Alzheimer’s disease gets most of the press for neurodegeneration, but it is not the only devastating neurodegenerative disease out there. Frontotemporal dementia (FTD) and amyotrophic lateral sclerosis (ALS) are both less prevalent than Alzheimer’s, but they present their own issues and challenges. ALS affects ~30,000 people in the U.S. and is relatively fast-moving, with an average life expectancy from time of diagnosis of 2-5 years. FTD is slightly more prevalent, affecting ~50,000-60,000 in the U.S. What is interesting about FTD is that the average age of diagnosis is 57, a full 13 years earlier than the average age of Alzheimer’s diagnosis. ALS is characterized by the degeneration of motor neurons and FTD is more cognitive and behavioral deficits, but there is some evidence that these two diseases share an underlying pathology, specifically the G4
repeat expansions in C9ORF72
ALS and FTD that are caused by these repeat expansions are collectively referred to as c9FTD/ALS. This repeat expansion can be transcribed into sense and antisense mRNA which is then translated to produce a series of proteins of repeating dipeptides. Using the single letter code for amino acids, these dipeptides are GP, GA, GR, PA, and PR. Researchers at the Mayo Clinic Department of Neuroscience were especially interested in the role the poly(GA) peptides play in disease pathogenesis.
In the brains of patients with c9FTD/ALS, there are abundant poly(GA) inclusions in the cytoplasm of neurons. Applying poly(GA) to cultured cells or primary neurons induced toxicity, lending validity to their theory that poly(GA) aggregates have a strong contribution in c9FTD/ALS disease pathology. To study the mechanisms behind poly(GA)’s pathological role in c9FTD/ALS, the researchers used a mouse model that specifically looks at poly(GA) with no other pathologies. To create this mouse model, they used an adeno-associated viral (AAV) vector to express poly(GA) in the mouse central nervous system. They also wanted to specifically look at the pathological role of aggregated poly(GA), so they created a poly(GA) mutant [poly(GA)mut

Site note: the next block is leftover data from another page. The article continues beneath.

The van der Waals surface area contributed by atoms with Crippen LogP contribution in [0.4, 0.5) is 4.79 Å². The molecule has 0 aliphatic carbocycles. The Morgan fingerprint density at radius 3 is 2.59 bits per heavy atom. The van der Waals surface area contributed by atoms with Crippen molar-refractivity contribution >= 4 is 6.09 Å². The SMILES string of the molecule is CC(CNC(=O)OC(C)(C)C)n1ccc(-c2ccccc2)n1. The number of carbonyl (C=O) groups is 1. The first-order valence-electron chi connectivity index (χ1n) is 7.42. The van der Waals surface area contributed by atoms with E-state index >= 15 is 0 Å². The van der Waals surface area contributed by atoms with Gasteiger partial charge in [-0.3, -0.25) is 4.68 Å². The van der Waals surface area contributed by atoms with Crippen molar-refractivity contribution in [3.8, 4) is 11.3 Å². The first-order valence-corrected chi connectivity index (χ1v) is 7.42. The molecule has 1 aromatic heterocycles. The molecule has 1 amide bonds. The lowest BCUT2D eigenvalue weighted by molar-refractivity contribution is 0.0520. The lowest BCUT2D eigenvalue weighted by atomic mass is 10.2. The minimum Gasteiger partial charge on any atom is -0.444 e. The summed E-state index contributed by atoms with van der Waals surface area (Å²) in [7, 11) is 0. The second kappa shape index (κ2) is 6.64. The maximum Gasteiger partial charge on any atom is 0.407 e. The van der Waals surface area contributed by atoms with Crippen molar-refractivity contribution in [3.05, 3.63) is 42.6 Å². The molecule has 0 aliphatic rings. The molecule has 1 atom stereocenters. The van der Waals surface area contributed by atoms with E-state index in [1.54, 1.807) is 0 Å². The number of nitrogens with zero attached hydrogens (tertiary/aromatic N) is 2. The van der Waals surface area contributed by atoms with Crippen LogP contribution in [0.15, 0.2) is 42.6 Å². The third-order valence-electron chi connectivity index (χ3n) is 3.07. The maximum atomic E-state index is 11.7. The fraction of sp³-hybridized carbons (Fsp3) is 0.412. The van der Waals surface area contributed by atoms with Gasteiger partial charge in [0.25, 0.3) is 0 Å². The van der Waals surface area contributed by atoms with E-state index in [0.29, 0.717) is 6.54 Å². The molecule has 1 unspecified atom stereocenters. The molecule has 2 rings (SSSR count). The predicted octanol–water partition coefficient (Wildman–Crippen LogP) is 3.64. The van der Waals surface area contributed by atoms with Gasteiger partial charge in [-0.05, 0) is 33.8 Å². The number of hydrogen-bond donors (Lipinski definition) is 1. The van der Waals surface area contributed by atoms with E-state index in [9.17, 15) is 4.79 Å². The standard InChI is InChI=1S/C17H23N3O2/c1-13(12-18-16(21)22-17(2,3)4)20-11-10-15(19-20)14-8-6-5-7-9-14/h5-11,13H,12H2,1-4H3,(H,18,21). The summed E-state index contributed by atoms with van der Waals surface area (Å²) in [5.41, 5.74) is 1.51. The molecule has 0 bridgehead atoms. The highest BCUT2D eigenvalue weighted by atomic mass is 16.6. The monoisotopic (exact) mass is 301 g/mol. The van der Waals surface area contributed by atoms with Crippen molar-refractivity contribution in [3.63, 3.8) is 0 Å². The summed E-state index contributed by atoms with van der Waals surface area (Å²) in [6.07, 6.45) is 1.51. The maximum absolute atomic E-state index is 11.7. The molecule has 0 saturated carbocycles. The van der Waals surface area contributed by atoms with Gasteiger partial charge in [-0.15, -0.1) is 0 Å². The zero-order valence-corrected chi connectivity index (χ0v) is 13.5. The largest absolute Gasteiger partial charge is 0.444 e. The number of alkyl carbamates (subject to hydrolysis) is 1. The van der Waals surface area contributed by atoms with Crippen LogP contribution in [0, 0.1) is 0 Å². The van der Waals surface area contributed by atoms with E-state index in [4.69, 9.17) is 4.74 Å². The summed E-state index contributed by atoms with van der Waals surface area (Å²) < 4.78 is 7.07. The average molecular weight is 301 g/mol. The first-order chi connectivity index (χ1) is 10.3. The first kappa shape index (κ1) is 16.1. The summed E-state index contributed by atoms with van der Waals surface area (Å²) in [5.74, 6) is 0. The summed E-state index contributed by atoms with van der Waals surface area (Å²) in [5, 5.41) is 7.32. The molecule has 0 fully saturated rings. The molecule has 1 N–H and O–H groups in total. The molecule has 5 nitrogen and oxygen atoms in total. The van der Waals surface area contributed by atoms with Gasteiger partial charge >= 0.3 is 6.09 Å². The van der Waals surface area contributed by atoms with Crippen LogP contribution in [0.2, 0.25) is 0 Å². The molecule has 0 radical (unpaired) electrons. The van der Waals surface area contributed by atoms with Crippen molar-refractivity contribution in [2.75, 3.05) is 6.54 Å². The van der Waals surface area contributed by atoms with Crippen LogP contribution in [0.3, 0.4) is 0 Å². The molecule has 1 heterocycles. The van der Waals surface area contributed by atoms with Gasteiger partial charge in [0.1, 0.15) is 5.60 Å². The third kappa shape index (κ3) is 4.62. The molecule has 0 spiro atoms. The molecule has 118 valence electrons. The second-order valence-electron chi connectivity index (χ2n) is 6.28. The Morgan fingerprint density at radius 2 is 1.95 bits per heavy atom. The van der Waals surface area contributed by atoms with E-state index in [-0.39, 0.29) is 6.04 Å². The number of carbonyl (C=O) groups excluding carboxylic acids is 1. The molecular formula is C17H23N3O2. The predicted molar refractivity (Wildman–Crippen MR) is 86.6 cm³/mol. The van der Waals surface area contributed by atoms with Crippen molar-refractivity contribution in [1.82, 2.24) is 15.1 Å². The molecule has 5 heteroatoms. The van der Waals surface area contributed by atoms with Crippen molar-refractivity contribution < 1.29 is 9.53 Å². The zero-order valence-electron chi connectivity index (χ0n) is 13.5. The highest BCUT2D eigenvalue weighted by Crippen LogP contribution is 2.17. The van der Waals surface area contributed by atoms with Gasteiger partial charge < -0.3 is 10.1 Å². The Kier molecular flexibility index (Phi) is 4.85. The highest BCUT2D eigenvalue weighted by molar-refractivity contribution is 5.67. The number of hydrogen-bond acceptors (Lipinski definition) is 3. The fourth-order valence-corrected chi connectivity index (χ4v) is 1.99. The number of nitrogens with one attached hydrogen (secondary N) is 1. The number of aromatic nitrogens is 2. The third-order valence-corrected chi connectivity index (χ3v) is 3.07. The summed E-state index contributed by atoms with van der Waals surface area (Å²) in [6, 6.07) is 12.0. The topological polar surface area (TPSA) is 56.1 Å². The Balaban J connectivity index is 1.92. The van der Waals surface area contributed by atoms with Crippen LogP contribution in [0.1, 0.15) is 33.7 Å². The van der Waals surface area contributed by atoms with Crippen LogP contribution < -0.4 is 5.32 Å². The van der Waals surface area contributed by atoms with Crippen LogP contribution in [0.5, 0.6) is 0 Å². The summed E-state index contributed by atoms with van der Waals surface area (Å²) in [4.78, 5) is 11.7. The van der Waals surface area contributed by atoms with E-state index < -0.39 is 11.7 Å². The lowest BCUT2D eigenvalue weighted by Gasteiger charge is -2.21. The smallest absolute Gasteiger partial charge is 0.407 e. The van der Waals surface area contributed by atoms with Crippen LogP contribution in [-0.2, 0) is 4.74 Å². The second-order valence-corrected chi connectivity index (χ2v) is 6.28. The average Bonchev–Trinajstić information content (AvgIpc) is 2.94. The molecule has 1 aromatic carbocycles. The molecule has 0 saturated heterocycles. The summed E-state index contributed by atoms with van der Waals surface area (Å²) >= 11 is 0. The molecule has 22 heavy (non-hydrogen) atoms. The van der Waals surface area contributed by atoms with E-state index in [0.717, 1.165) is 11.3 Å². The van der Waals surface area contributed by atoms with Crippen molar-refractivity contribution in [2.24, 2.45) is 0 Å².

] that is incapable of aggregating. The poly(GA)-expressing mice had a very strong neurodegeneration phenotype, with abundant poly(GA) inclusions; neuronal loss in the cortex, hippocampus, and cerebellum; and behavioral, motor, and memory deficits. The poly(GA)mut
mice had none of these signs of neurodegeneration, suggesting that poly(GA) pathology is dependent on poly(GA) aggregation.
The most important finding from this paper though is the discovery that poly(GA) aggregation leads to HR23 pathology. HR23A and HR23B are proteins that are involved in DNA repair and in shuttling proteins that are marked for degradation with ubiquitin to the proteasome. The researchers saw that ubiquitinated proteins and HR23 proteins accumulate in poly(GA) inclusions. The model they propose is that poly(GA) aggregates sequester HR23 proteins, leading to an accumulation of ubiquitinated proteins in the cytoplasm. Have a build-up of proteins that need to be degraded is very cytotoxic.
This paper is extraordinarily detailed and I have barely scratched the surface of the experiments that the researchers did. The main takeaway is that poly(GA) aggregation contributes significantly to c9FTD/ALS neurodegeneration by initiating HR23 pathology and impairing the ubiquitin-proteasome system. It also hints at the possibility of targeting the poly(GA) monomers to inhibit their aggregation as a therapeutic strategy. That kind of therapy is a long way away, but research like this is the first step.
Sources: Nature Neuroscience
, and FTD